But instead of receiving any ridicule from anybody, many of the students came up to me as I was drawing and would ask for advice. I was more than happy to help and gave whatever advice I had learned and found along the way. Many of them would constantly complain about how they felt they weren't getting any help from the instructor and I agreed. I wanted help myself and really didn't get much. I completed that class with the same knowledge of drawing that I had going in.

It was a fun experience and I wish I would have the time to continue and take the advanced class someday. Hopefully, the Advanced Drawing instructor will have some better techniques at teaching and maybe I can learn something new.




  Manuel Laranjo ( homepage )

10/05/2009 * 21:15:39

Don't get me wrong, the instructor really tried and brought in pictures from books and managed to get his hands on a very informative video with horizon/worm's-eye-view/bird's-eye-view techniques. But, yes, unfortunately, he wasn't able to communicate, that well, on what he wanted from us.

However, there were some very talented artists in the class and the school wanted a lot of them in the college's e-magazine called Kaleidoscope .

Thanks for your comment, it's nice to know someone's reading.

Take care.


  June Maffin ( homepage )

10/04/2009 * 12:06:24

Hopefully there was an evaluation form for the course where each participant could give feedback to the instructor and college.

One of the things I find to be frustrating at the various locations where I teach is that they do not offer evaluation forms for participants to complete. So, I bring my own. I want to know what works/what doesn't work. Constructive criticism helps me be a better instructor.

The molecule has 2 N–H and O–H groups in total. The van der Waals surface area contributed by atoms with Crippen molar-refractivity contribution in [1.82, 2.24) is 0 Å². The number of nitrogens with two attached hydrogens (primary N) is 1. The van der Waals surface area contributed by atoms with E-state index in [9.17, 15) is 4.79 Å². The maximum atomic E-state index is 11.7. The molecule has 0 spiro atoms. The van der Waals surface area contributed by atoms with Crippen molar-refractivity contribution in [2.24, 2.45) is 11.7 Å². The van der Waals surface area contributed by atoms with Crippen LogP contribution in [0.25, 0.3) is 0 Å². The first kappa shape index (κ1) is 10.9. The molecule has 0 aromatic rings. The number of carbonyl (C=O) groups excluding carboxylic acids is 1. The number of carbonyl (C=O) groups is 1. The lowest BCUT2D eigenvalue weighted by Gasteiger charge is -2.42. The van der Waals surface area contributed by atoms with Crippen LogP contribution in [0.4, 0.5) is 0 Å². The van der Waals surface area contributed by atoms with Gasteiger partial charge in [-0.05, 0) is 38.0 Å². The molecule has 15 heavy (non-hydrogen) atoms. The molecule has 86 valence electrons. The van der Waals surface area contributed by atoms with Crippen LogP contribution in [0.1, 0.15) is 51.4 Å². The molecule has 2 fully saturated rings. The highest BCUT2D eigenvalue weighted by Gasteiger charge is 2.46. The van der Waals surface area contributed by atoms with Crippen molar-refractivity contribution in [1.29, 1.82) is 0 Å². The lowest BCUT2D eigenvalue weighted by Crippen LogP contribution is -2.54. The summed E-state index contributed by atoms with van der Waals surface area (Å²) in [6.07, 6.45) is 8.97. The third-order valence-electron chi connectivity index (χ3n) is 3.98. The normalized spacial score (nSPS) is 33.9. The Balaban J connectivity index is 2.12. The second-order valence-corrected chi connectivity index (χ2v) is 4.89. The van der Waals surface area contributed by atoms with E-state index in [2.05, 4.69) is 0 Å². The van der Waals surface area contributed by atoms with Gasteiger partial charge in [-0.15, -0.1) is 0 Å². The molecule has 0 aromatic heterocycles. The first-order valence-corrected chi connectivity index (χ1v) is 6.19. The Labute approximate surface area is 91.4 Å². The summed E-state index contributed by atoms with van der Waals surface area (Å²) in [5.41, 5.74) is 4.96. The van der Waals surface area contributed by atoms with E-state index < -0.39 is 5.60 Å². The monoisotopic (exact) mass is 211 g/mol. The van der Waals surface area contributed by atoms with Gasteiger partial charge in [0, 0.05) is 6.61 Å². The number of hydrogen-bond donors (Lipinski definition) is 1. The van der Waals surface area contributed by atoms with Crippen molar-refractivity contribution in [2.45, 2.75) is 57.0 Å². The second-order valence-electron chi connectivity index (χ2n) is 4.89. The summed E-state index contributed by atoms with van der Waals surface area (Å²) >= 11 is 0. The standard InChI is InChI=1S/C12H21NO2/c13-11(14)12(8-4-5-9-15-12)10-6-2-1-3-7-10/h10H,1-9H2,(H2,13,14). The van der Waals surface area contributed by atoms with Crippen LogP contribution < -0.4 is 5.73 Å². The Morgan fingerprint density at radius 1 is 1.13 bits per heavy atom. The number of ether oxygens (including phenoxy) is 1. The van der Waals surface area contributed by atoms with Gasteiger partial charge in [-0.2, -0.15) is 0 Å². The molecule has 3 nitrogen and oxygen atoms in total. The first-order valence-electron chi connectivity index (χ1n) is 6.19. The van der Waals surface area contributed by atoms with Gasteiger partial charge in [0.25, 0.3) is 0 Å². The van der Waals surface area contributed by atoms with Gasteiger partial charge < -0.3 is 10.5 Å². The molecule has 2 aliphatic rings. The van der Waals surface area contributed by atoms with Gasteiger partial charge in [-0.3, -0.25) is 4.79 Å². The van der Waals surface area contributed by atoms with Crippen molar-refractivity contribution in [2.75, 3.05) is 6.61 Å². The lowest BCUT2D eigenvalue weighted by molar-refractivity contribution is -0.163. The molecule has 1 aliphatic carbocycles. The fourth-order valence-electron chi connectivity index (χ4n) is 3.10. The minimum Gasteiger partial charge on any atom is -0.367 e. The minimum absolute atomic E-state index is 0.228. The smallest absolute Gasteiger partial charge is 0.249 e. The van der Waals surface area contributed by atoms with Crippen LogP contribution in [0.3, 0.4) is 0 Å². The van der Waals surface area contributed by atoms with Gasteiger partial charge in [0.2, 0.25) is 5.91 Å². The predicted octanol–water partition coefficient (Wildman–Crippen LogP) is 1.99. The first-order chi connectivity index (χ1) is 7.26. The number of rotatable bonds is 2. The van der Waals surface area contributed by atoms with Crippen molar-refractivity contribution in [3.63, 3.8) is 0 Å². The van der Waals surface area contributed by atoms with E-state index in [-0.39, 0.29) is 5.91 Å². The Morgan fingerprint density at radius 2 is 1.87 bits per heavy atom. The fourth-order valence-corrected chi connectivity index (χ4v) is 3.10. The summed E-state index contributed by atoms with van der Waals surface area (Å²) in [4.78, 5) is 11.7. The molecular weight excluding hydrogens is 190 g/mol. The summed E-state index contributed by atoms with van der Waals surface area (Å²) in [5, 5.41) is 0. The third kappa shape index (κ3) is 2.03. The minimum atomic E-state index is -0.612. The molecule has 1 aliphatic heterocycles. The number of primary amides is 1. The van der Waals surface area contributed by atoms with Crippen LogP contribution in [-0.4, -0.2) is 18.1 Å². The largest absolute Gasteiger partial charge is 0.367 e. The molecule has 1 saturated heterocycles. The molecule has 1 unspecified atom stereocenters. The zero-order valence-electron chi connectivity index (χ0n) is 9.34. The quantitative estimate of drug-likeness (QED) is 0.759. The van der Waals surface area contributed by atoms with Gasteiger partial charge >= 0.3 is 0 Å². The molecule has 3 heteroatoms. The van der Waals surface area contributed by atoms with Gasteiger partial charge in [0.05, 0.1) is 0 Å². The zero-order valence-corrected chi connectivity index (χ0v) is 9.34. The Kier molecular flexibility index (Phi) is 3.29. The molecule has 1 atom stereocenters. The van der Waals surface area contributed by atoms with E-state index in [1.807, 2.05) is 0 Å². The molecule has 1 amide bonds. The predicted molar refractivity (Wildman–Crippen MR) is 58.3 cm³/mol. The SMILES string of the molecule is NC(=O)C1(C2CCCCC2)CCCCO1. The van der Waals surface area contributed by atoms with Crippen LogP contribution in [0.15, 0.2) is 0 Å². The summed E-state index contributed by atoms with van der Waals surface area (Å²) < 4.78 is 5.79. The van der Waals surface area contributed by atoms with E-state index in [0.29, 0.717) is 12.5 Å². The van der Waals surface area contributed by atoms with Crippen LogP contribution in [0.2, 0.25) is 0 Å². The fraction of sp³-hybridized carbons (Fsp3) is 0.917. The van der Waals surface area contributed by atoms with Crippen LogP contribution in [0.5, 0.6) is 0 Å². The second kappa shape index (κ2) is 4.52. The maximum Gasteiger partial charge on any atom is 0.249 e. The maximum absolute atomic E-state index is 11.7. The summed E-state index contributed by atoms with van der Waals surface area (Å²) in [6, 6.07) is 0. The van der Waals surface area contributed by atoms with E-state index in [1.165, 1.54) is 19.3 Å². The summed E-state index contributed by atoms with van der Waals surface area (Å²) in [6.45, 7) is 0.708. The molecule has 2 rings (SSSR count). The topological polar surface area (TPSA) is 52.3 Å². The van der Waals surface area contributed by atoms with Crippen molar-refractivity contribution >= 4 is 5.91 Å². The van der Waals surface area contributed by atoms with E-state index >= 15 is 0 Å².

As for not having a budget to buy books etc - hogwash. There is tons of stuff available on the Internet to which he could have at least referred students. And, he could have provided a bibliography. He's a watercolourist which is great but that doesn't mean he's someone who can teach people how to draw.

The "sink or swim" method of teaching can work for some people of course - for one class; but not for all students in all classes. An instructor needs to be sensitive to the fact that students have different learning styles and s/he must provide opportunities for students to experience their learning style at least once in a series of workshops.

Apologies for sounding so critical of your instructor but it frustrates me to know there are people who are gifted artists who think that because they can paint/draw/collage/pot/sculpt/weave/calligraph etc., they can teach their artistic technique and offer classes/workshops when they do not have the skills or experience or training to teach.

Teaching is an art - and, like all art, it takes practice, training and experience ... and feedback so that they can continue to improve their own skill as an artist and as a teacher.

One final thing - a good teacher is a good communicator ... which involves both talking and listening --- not just listening to the words that students speak but to the unspoken words that students portray in their body language, silence, gestures, etc.

Hopefully the Advanced Drawing class isn't being taught by the same individual! But, something tells me that you'll have fun in the class, no matter what. ;-) Namaste. June

What Do You Think? Leave a comment!

Code Check

Verification — Please type in the code you see in the image above. This helps us defeat automated programs that try to post "comment spam" (unwanted advertisements).